Data Engineering

Data engineering is when the architecture of your system is dependent on characteristics of the data flowing through that system.

It requires a different kind of engineering process than typical systems engineering, because you have to do some work upfront to understand the nature of the data before you can effectively begin to design the infrastructure. Most data engineering systems also transform the data as they process it.

Developing these types of systems requires an initial research phase, where you do the necessary work to understand the characteristics of the data, before you design the system (and perhaps even requiring an active experimental process where you try multiple infrastructure options in the wild before making a final decision). I’ve seen numerous people run straight into walls when they ignore this research requirement.

Forget Table is one example of a data engineering project from our work at bitly. It’s a database for storing non-stationary categorical distributions. We often see streams of data and want to understand what the distributions in that data look like, knowing that they drift over time. Forget Table is  designed precisely for this use, allowing you to configure the rate of change in your particular dataset (check it out on github).

5 Comments on “Data Engineering”

  1. Alan Klement says:

    Could you talk a bit about the differences of Data Engineering vs Data Science? I imagine it has to do with one being more about knowledge exploration through hypothesis testing and the other about figuring out how to create something from that knowledge.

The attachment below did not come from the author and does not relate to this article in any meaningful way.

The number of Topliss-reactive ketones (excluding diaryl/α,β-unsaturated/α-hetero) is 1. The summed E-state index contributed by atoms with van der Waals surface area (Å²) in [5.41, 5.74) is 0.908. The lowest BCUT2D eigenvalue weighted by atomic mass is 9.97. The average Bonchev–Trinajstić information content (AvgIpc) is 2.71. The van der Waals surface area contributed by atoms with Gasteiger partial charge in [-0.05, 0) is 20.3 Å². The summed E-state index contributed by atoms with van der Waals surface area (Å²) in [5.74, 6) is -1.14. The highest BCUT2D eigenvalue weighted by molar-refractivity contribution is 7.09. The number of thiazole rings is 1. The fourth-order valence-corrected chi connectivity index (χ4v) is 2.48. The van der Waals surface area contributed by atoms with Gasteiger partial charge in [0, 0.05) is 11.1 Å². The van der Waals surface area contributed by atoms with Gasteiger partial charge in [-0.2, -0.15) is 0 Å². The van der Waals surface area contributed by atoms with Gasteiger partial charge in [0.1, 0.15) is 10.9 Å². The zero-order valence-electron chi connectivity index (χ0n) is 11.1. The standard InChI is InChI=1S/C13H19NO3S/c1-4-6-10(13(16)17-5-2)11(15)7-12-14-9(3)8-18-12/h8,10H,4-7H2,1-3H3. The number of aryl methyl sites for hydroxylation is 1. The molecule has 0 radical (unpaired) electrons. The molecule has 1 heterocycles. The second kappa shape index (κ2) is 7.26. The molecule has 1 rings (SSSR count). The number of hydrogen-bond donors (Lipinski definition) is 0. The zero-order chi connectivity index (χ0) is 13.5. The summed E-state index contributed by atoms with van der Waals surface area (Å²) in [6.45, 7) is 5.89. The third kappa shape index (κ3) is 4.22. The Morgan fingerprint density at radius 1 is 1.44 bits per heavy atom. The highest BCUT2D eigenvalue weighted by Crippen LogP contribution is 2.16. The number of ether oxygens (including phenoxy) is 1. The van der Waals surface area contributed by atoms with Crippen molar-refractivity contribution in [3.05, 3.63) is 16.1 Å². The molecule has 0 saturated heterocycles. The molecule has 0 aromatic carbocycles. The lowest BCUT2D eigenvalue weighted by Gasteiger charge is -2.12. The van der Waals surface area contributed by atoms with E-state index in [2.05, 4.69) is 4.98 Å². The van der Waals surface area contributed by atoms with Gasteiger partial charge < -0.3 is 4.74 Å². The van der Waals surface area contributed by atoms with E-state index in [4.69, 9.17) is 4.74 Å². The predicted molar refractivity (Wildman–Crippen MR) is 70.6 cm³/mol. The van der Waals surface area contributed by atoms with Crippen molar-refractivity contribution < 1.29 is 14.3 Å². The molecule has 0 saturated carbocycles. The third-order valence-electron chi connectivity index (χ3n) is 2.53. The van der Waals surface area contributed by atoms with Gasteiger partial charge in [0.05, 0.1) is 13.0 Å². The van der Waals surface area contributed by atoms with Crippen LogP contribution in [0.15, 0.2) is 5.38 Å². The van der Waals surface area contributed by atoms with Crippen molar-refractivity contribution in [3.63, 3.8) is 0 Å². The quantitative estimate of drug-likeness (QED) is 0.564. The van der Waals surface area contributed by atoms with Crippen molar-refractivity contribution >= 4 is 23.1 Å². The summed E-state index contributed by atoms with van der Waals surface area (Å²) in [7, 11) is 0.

I’d like to know more how you see the two.

    • I suppose that Data Engineering comes in for the design, engineering and implementing a Big Data processing platform that has dependencies of the type of data being handled. Data Science would then be the analysis of such data to generated insights, validate hypotheses, engrain with use cases such as sentiment analysis, recommendation engines etc. An analogy I can thing of is that of building a dam which depends on the landscape, amount of water flowing and flow charecteristics. Once the water is stored and managed, you can do neat things with it such as generate electricity, irrigation etc.

      • Alan Klement says:

        Doesn’t seem to match what Hilary is saying:

        “Developing these types of systems requires an initial research phase, where you do the necessary work to understand the characteristics of the data, before you design the system”

        She puts the analysis before the engineering.

  2. C says:

    Forget table looks like a really great concept. Simple and yet effective!!

  3. Kevin Bretonnel Cohen says:

    I’ve been running into this recently in working with an ex-physicist who’s trying to get into natural language processing. None of his previous experience with data exploration really works for linguistic data, and it frustrates him and slows him down.